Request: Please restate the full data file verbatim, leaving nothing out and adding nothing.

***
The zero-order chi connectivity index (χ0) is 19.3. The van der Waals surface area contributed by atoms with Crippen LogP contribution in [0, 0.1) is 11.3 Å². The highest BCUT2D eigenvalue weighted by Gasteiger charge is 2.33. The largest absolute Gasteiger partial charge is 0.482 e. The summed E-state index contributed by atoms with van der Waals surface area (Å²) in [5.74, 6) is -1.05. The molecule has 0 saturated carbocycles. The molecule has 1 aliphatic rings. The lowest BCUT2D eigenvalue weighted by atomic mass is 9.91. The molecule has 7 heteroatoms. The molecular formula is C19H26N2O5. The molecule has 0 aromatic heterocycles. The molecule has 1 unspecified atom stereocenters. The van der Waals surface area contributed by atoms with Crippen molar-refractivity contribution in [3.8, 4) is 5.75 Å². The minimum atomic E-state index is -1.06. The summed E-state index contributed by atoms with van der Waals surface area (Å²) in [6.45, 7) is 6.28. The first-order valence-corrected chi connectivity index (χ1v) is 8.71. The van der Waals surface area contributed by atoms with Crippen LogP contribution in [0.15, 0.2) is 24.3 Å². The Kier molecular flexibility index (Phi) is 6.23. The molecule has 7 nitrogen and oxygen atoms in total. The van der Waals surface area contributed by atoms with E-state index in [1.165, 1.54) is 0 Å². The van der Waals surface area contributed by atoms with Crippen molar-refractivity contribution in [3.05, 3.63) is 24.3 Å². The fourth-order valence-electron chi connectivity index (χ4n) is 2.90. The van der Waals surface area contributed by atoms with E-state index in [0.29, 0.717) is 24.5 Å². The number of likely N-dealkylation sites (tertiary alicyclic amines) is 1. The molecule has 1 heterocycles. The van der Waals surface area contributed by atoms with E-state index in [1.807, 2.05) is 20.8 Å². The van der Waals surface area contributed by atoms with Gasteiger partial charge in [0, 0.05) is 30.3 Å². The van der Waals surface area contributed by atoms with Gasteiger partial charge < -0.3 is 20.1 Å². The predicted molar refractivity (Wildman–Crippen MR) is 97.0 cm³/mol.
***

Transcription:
The zero-order chi connectivity index (χ0) is 19.3. The van der Waals surface area contributed by atoms with Crippen LogP contribution in [0, 0.1) is 11.3 Å². The highest BCUT2D eigenvalue weighted by Gasteiger charge is 2.33. The largest absolute Gasteiger partial charge is 0.482 e. The summed E-state index contributed by atoms with van der Waals surface area (Å²) in [5.74, 6) is -1.05. The molecule has 0 saturated carbocycles. The molecule has 1 aliphatic rings. The lowest BCUT2D eigenvalue weighted by atomic mass is 9.91. The molecule has 7 heteroatoms. The molecular formula is C19H26N2O5. The molecule has 0 aromatic heterocycles. The molecule has 1 unspecified atom stereocenters. The van der Waals surface area contributed by atoms with Crippen molar-refractivity contribution in [3.8, 4) is 5.75 Å². The minimum atomic E-state index is -1.06. The summed E-state index contributed by atoms with van der Waals surface area (Å²) in [6.45, 7) is 6.28. The first-order valence-corrected chi connectivity index (χ1v) is 8.71. The van der Waals surface area contributed by atoms with Crippen LogP contribution in [0.15, 0.2) is 24.3 Å². The Kier molecular flexibility index (Phi) is 6.23. The molecule has 7 nitrogen and oxygen atoms in total. The van der Waals surface area contributed by atoms with E-state index in [1.165, 1.54) is 0 Å². The van der Waals surface area contributed by atoms with Crippen molar-refractivity contribution in [3.05, 3.63) is 24.3 Å². The fourth-order valence-electron chi connectivity index (χ4n) is 2.90. The van der Waals surface area contributed by atoms with E-state index in [0.29, 0.717) is 24.5 Å². The number of likely N-dealkylation sites (tertiary alicyclic amines) is 1. The molecule has 1 heterocycles. The van der Waals surface area contributed by atoms with E-state index in [1.807, 2.05) is 20.8 Å². The van der Waals surface area contributed by atoms with Gasteiger partial charge in [0, 0.05) is 30.3 Å². The van der Waals surface area contributed by atoms with Gasteiger partial charge < -0.3 is 20.1 Å². The predicted molar refractivity (Wildman–Crippen MR) is 97.0 cm³/mol.